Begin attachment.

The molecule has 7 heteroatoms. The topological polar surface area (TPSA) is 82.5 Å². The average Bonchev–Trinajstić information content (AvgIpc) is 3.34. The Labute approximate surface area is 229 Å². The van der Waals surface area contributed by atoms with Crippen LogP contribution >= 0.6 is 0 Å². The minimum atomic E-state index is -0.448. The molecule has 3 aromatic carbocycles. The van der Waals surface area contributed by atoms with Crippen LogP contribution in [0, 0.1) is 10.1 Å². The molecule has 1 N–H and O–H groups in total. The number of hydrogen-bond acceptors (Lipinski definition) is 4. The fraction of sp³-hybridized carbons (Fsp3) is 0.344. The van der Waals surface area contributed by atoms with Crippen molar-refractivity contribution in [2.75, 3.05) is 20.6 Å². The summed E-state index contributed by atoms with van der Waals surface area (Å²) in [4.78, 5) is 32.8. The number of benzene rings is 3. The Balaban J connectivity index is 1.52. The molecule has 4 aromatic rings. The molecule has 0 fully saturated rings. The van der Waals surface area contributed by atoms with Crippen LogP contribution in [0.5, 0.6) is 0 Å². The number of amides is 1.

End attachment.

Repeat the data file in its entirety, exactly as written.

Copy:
The molecule has 7 heteroatoms. The topological polar surface area (TPSA) is 82.5 Å². The average Bonchev–Trinajstić information content (AvgIpc) is 3.34. The Labute approximate surface area is 229 Å². The van der Waals surface area contributed by atoms with Crippen LogP contribution >= 0.6 is 0 Å². The minimum atomic E-state index is -0.448. The molecule has 3 aromatic carbocycles. The van der Waals surface area contributed by atoms with Crippen LogP contribution in [0, 0.1) is 10.1 Å². The molecule has 1 N–H and O–H groups in total. The number of hydrogen-bond acceptors (Lipinski definition) is 4. The fraction of sp³-hybridized carbons (Fsp3) is 0.344. The van der Waals surface area contributed by atoms with Crippen molar-refractivity contribution in [2.75, 3.05) is 20.6 Å². The summed E-state index contributed by atoms with van der Waals surface area (Å²) in [4.78, 5) is 32.8. The number of benzene rings is 3. The Balaban J connectivity index is 1.52. The molecule has 4 aromatic rings. The molecule has 0 fully saturated rings. The van der Waals surface area contributed by atoms with Crippen LogP contribution in [0.5, 0.6) is 0 Å². The number of amides is 1.